CIOs and others in the C-suite are already seeing payoffs from using AI to automate myriad types of business tasks and workflows. Now they’re eyeing a next-phase opportunity—relying on machine intelligence to handle complex decisions.
“If you look at the advances we have seen in AI, with the large amounts of data that large language models can process, we can safely hand off various decisions to machines,” says Prasad Ramakrishnan, CIO & SVP of IT at Freshworks.
AI is becoming an integral part of decision-making for many different business functions – from finance to manufacturing to sales. Here’s a look at a few areas where it’s gaining influence.
Chatbot conversations and decisions
By some estimates, intelligent chatbots can already answer 80% of routine customer questions. This reduces costs while improving customer experience. Instead of waiting on hold or navigating through phone menus, customers can instantly get answers from a virtual agent that is far more engaging and knowledgeable than past generations of chatbots.
“Chatbots can come to your rescue with an answer derived from a knowledge base and know what type of tone to use when responding,” says Ramakrishnan.
Companies are now moving toward AI-powered decision-making in customer service—tapping into voice and sentiment analysis to automate complex processes such as recognizing customer intent and taking a recommended action to resolve it.
In sales, AI can provide account reps with the information they need to close deals. An AI system can gather data from customer relationship management software, social media profiles, email interactions, and purchase histories to identify the candidates most likely to convert.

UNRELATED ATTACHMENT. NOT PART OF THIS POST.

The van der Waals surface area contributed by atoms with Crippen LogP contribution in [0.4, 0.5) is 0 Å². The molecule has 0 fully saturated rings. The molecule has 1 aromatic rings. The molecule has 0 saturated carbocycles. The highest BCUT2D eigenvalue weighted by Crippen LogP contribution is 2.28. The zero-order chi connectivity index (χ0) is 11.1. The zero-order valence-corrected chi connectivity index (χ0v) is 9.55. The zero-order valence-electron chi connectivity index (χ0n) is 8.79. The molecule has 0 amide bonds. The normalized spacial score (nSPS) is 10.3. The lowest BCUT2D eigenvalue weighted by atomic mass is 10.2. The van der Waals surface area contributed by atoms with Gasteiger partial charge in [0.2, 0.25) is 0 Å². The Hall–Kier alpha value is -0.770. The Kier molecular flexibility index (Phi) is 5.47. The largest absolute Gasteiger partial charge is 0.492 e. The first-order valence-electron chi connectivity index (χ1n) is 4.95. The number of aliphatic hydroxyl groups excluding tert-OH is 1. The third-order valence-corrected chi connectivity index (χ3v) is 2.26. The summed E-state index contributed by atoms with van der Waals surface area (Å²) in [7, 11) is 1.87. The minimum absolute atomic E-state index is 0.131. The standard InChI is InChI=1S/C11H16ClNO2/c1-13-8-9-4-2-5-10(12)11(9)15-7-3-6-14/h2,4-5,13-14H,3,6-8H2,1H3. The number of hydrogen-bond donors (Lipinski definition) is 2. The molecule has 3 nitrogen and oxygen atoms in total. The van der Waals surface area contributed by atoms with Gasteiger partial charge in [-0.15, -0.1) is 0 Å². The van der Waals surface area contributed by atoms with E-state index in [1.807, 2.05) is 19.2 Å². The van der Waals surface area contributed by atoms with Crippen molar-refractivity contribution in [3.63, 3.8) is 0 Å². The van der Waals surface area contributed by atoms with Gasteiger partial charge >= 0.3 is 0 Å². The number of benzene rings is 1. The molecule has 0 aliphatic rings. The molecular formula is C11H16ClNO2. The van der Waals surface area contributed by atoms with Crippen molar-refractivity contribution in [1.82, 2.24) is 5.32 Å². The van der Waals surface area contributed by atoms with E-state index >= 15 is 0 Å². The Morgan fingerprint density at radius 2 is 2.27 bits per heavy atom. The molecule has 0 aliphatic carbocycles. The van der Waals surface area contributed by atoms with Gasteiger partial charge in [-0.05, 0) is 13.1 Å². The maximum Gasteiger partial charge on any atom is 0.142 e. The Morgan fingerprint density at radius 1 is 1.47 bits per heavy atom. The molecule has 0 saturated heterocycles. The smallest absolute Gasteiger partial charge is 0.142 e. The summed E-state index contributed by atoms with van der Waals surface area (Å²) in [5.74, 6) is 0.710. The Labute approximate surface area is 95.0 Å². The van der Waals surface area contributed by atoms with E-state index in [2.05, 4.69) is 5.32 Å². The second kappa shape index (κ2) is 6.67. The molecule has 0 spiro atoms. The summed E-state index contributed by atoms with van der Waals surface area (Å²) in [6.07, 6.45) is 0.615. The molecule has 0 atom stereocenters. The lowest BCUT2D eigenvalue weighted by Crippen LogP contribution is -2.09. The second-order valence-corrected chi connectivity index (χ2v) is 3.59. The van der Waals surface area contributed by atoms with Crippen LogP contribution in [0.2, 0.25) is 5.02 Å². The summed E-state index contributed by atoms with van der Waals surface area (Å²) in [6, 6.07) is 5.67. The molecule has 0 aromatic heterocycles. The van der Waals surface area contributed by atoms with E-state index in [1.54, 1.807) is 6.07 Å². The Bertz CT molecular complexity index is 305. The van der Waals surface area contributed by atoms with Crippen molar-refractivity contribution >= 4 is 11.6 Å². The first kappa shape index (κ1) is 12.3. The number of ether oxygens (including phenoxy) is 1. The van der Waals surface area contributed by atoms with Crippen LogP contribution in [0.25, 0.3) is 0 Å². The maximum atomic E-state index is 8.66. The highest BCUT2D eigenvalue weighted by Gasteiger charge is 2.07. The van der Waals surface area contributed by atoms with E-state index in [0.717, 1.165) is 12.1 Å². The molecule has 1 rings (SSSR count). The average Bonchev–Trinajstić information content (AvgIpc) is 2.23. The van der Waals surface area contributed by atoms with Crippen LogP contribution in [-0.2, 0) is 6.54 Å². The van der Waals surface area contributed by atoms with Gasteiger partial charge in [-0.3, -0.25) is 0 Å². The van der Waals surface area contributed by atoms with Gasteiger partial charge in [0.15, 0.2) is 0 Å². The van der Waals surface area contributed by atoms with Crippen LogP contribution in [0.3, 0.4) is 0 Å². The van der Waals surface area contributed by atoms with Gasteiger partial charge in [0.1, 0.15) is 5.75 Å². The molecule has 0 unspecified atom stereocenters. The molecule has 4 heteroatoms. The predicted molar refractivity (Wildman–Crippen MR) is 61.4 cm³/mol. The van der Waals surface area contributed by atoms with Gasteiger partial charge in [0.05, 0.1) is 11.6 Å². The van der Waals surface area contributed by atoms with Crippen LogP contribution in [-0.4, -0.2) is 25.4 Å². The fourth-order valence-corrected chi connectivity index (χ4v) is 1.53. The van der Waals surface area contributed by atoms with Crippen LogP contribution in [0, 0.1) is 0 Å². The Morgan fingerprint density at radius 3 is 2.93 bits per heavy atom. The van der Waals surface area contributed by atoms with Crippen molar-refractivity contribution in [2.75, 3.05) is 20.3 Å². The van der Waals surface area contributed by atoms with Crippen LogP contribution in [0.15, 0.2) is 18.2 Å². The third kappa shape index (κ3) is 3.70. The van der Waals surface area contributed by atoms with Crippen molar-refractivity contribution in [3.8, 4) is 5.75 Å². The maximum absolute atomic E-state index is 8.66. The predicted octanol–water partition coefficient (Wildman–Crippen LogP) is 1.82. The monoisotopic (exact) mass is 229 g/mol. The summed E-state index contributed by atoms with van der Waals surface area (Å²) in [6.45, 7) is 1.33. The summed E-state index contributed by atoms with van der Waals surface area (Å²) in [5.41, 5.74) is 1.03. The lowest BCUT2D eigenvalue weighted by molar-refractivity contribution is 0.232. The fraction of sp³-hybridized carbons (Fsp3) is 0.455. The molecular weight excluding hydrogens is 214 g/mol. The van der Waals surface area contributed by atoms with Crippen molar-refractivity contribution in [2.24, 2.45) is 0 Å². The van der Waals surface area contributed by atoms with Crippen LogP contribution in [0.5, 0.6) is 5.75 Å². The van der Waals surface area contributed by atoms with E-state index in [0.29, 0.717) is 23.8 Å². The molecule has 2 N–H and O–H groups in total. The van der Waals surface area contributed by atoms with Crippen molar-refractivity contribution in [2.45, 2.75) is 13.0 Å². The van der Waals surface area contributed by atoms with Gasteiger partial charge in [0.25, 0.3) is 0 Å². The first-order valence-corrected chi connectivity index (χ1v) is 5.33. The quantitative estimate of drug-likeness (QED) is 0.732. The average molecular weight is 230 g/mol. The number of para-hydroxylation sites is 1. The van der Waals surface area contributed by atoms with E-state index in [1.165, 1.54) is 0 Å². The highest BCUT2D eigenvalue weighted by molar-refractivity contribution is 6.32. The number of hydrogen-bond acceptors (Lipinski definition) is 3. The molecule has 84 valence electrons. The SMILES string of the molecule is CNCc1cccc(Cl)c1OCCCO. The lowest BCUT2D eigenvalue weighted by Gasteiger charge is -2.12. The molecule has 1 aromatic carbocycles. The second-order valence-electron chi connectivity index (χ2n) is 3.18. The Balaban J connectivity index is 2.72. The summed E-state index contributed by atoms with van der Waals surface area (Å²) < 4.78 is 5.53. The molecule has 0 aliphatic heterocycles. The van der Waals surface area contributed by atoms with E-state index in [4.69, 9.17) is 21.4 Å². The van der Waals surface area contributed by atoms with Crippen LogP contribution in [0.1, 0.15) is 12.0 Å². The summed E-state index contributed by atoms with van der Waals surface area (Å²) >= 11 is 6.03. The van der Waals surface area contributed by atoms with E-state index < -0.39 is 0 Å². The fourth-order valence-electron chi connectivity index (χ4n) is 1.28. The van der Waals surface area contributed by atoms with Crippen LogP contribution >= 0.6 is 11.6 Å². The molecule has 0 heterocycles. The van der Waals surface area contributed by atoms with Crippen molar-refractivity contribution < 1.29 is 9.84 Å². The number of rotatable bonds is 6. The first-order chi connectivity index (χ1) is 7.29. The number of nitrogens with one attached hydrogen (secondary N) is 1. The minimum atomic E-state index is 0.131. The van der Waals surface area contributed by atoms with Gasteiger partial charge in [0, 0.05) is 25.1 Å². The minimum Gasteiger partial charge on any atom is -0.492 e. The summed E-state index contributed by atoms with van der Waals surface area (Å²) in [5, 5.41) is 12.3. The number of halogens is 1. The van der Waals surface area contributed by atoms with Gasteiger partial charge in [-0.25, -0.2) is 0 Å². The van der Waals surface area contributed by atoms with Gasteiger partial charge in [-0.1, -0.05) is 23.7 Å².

It can also factor in data specific to a sales prospect, such as whether the person has downloaded a resource or engaged with a particular email message. AI can then guide sales reps to follow up on the most promising prospects.
“It can even feed into the sales narrative, prompting the rep to ask the right questions or use offers that have a higher propensity to appeal to a particular customer,” Ramakrishnan says.
Outcomes are fed back into machine learning models to improve prediction accuracy continually.
Airlines, ride-sharing services, and online retailers have long used dynamic pricing to adjust to changing market conditions. Utilities are an advanced use case: Power companies use sophisticated algorithms to set prices dynamically according to the volume of electricity generated by renewable energy sources and demand at different times of the day.
AI makes this capability available to any business. For example, a retailer could adjust prices on its website based on the visitor’s identity, inventory levels, and competitor prices. Hotels could dynamically adjust room rates based on traffic forecasts, weather conditions, and events in the area.
Supply chain logistics
Optimizing supply chains is a daunting task because of the number of variables involved. AI can help every step of the way. AI-generated “digital twins,” or virtual representations of physical assets or systems, can replicate live scenarios and predict breakdowns.
AI analytics tools can assess supplier performance and capabilities to help companies choose the most reliable sources at the lowest cost; they can further streamline operations by using blockchain technology to execute smart contracts, in which transactions are automatically triggered when certain conditions are met.
AI tools enable proactive maintenance approaches, using data analytics to detect anomalies in equipment and processes—such as the performance of jet engines—so they can be fixed before they fail. The benefits are twofold: Downtime is reduced when maintenance can be scheduled and performed without halting operations, and businesses can save money by avoiding unneeded maintenance. Deloitte estimates that predictive maintenance increases productivity by 25%, reduces breakdowns by 70% and lowers overall maintenance costs by 25%.
Despite AI’s potential for enhanced decision-making capabilities, executives must carefully weigh serious risks.
“AI engines are getting much smarter, but you don’t want to bank the future of your company on decisions being made by a bot,” says Ramakrishnan. “Make sure there is a human involved to check the quality of the results.”
For more insights about software’s critical role in modern business, visit The Works.
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